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Traditionally, public entities vote budgets according to the previous year’s budget and a few adjustments. As a consequence, public budget (and public debt) dramatically increased over the years. For several years, policy-makers have been facing a dual pressure or “scissor effect” underlined by two contradictory trends:

  • On the one hand, citizens have increased their needs and expectations from the states; they ask for more and higher quality services.
  • On the other hand, public services have to do better with less resources.

Following our first attempt to define impact-based budgeting, this article takes the French case as an instance of impact-based budget model.

Adopted in August 2001, the LOLF[1] (Loi organique relative aux lois de finance) replaced the last legal framework enacted in 1959. In France, the budget is no longer presented by type of expenditure (resources, operations, investments, etc. ) but by public policies (security, culture, health, justice, etc.) now called missions.

The Parliament votes on the budget by mission (involving a single or several ministries) initiated by the Government. Missions are divided into programs so that the Parliament could change the distribution of expenditures between programs within the same mission.

Programs define the implementation of public policy frameworks and constitute comprehensive appropriations packages allocated to coherent set of actions entrusted to program managers.  The program manager can change the distribution of funds by action and by nature (see the fungibility principle).

Each program, associated with specific objectives and expected results, is finally fragmented into actions, which are indicative operational means to implement the program and to specify the intended destination of the credits.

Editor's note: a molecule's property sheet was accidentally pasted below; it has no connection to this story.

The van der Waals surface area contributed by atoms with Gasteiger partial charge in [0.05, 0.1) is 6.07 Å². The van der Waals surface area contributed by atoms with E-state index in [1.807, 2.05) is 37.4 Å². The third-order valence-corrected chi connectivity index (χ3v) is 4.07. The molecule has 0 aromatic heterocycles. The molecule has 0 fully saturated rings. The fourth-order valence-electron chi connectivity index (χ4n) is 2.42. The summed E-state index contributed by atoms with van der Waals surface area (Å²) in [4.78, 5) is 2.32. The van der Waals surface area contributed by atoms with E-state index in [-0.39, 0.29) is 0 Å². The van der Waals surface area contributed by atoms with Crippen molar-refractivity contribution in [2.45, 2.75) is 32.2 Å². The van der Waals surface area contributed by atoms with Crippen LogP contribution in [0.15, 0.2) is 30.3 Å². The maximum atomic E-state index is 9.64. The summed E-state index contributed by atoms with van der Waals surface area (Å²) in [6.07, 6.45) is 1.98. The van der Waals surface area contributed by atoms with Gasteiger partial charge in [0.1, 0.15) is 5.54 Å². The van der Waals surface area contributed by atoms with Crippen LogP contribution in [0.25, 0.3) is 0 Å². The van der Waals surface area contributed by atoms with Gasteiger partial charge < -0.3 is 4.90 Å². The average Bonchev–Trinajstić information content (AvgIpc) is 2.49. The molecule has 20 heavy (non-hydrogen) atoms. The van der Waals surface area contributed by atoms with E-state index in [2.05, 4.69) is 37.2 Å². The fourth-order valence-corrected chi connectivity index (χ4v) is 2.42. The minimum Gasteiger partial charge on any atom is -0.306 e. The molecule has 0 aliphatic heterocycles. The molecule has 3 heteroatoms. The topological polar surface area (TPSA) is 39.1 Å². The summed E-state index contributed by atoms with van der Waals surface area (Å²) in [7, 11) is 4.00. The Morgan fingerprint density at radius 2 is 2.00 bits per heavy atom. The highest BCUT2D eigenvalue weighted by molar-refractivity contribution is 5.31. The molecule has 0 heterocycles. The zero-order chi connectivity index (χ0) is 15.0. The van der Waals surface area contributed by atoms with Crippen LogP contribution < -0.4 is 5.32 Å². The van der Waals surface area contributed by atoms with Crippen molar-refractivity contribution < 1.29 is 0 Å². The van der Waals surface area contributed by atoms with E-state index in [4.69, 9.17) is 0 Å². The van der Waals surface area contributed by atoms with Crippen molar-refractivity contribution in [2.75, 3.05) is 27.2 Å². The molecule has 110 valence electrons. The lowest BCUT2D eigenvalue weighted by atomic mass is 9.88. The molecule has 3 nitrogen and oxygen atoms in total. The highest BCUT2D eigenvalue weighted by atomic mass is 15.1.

With the LOLF, the concept of “A-based funding” (spending almost automatically renewed from one year to the next) is abolished. The services now explain in their annual performance projects how they plan to use the credits and human resources available.

Credits are presented with a “justification to the first euro “, which is an explanation of the requested appropriations by physical (number of users, business volume, etc.), “productivity ratios” and financial features (cost per unit, payroll, etc.).

September 22, 2016 the conference “Managing in OBL mode, 15 years later: tools and people” organized by Fondafip with the participation of Claude BARTOLONE (President of the French National Assembly) and Didier MIGAUD (First President of the French Court of Auditors) opened a debate regarding two questions:

  • “Which public managers to achieve the OBL objectives? “
  • “Are management tools adapted to the OBL expectations? “

Stakeholders of these round tables focused on the following points:

  • Managers are caught between a logic of efficiency, and institutional and political reflexes
  • Training deficiencies to public managers preventing creativity
  • Ambiguity of the concept of responsibility: accountability versus empowerment
  • Insufficient involvement of public managers in the reform of organizations
  • Lack of autonomy of program managers from politicians
  • Misuse of indicators to answer political logics
  • Lack of understanding of some of the indicators by teams concerned
  • Etc.

Authors:
Laetitia Chatain, Senior Consultant
Edouard Chambalu, Analyst
Francois Lanquetot, Partner

  • Sources

    [1] Guide pratique de la LOLF, Direction du Budget, Juin 2012